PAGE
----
The pressure cooker of denied needs

You may have learned as a child to push down your feelings. In adulthood you continue to do this. Over time this pushing down creates a pressure cooker situation where your feelings will explode and you may express them in a number of ways. For example by being angry, or bursting into tears, or running away.

How to be less passive aggressive

Ultimately you need to be honest with youself about your feelings and learn to express them more assertively. It is important to be aware that not everyone will accept you being more assertive. When that happens the other person is acting out their own insecurities. This doesn’t make you wrong. But it will feel uncomfortable.

Be honest about your feelings.

Learn to express yourself. This will help prevent misunderstandings, hurt feelings and resentment.

Do you need help?

It is not easy to learn to feel safe expressing your needs. Healing the past and learning to let go of the protective behaviours that kept you safe, but no longer serve you, is hard.

It is particularly hard to do on your own.

This is where counselling can help.

If you would like to talk to me about how I can help you to learn how to effectively meet your needs please contact me on 0409396608 or nan@plentifullifecounselling.com.au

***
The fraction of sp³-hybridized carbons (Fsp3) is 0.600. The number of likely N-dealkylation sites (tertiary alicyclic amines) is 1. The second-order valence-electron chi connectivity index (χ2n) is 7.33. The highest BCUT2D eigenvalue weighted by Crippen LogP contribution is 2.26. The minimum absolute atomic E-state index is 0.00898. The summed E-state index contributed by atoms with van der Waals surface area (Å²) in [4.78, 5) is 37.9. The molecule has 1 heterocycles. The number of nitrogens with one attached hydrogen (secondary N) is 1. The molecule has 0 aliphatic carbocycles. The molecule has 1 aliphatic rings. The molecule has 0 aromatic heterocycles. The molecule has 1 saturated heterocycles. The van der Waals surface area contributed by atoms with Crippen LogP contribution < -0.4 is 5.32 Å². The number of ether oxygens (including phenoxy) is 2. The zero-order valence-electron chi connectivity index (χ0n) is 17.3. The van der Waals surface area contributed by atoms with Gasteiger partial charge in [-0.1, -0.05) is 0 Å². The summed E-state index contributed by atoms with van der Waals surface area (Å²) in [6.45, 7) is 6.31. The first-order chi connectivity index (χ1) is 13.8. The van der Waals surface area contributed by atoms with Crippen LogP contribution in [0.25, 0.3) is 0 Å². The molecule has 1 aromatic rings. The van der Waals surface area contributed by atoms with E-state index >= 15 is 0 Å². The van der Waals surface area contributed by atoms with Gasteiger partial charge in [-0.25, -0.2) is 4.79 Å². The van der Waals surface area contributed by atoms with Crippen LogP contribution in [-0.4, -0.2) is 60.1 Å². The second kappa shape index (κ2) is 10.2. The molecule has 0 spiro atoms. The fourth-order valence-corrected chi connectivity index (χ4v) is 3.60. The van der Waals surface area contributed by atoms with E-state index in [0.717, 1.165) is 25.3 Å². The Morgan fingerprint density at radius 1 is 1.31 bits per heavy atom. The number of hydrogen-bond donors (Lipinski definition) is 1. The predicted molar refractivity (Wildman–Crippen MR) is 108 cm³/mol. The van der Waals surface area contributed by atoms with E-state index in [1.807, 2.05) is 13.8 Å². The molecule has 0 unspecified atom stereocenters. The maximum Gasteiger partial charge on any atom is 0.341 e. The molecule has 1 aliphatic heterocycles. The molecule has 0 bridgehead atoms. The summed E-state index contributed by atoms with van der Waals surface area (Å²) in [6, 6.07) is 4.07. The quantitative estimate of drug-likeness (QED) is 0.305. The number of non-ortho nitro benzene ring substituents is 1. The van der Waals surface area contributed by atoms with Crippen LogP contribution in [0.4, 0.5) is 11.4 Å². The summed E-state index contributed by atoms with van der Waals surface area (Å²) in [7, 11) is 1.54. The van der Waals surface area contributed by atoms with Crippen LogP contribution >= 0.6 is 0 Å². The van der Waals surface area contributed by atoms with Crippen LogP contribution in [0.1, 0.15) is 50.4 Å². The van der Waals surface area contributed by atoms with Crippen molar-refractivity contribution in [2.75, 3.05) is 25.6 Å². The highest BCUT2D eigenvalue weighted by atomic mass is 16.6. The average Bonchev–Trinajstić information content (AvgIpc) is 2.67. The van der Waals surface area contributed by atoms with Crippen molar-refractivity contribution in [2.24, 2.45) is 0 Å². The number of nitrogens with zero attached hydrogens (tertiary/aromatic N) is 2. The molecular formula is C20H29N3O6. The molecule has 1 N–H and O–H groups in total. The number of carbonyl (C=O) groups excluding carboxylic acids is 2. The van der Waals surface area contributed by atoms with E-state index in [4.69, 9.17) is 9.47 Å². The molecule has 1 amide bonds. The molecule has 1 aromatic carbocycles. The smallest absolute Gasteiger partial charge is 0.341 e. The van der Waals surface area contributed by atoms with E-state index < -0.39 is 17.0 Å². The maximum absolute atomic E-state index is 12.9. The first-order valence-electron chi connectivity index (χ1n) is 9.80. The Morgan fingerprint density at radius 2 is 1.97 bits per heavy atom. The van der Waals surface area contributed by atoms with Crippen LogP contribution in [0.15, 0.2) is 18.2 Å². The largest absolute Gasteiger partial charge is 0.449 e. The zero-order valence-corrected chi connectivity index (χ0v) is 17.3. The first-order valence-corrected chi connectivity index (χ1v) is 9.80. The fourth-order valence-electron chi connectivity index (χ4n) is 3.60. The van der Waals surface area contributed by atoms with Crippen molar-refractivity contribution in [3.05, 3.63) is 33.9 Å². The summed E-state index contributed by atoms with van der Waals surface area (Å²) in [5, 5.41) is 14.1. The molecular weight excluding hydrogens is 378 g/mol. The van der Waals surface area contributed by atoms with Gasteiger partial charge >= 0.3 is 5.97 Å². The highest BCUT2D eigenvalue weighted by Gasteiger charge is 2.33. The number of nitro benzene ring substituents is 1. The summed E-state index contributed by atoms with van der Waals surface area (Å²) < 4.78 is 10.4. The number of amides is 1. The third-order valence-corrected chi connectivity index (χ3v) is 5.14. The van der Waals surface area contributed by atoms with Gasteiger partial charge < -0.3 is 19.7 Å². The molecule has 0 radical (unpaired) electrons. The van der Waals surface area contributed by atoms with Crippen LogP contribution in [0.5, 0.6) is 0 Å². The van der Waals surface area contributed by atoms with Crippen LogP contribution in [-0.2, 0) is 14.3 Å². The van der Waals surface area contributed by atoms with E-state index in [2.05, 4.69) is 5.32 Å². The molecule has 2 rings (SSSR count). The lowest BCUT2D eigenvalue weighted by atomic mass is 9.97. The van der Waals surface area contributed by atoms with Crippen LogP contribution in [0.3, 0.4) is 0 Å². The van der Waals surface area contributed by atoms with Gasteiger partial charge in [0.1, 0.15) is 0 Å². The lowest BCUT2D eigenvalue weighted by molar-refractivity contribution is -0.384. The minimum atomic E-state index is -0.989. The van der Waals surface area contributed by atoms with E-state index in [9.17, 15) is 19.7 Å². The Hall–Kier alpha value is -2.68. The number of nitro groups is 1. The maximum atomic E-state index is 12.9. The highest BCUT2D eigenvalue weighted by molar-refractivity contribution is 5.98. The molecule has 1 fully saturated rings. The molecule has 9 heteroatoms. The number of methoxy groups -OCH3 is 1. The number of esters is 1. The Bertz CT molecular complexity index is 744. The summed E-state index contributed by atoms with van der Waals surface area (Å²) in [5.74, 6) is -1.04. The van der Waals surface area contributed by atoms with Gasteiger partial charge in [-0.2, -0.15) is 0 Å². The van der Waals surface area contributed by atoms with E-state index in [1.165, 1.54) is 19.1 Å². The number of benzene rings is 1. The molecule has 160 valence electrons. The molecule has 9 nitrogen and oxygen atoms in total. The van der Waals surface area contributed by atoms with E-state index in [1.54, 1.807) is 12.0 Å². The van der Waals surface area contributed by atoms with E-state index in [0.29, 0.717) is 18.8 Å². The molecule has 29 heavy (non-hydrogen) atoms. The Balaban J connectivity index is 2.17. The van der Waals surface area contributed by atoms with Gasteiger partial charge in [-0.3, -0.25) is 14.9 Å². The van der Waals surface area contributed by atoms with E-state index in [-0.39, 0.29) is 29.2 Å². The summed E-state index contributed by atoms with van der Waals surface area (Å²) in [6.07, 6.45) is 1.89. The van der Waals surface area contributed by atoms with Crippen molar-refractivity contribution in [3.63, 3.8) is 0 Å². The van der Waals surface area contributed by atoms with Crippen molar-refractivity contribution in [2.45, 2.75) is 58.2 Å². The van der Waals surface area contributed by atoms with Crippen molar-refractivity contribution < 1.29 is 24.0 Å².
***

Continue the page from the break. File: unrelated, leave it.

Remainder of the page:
If you would like to learn more, I write a regular newsletter with interesting information, tips, information on courses, and the occasional freebie. At the moment I have a free mindfulness meditation for anyone who signs up to my newsletter. This meditation offers a way to safely explore your feelings and learn to be okay with them. If you would like to subscribe please click on the link here: http://eepurl.com/g8Jpiz

How Conversation and Journalling Prompts can improve your Communication, Creativity and Self-Awareness as well as Boosting your Mental Health and Well-Being

Soon I will be resuming my live talks in my Facebook Group Plentiful Life Exploration.

Last year I always used some cards I own during the live talks.

The cards are called Deep Speak (by St Luke’s Resources) and aim to respect the right to a voice of all people.

These cards are designed to encourage people to tell their stories, offer opinions and listen to others when they tell their stories.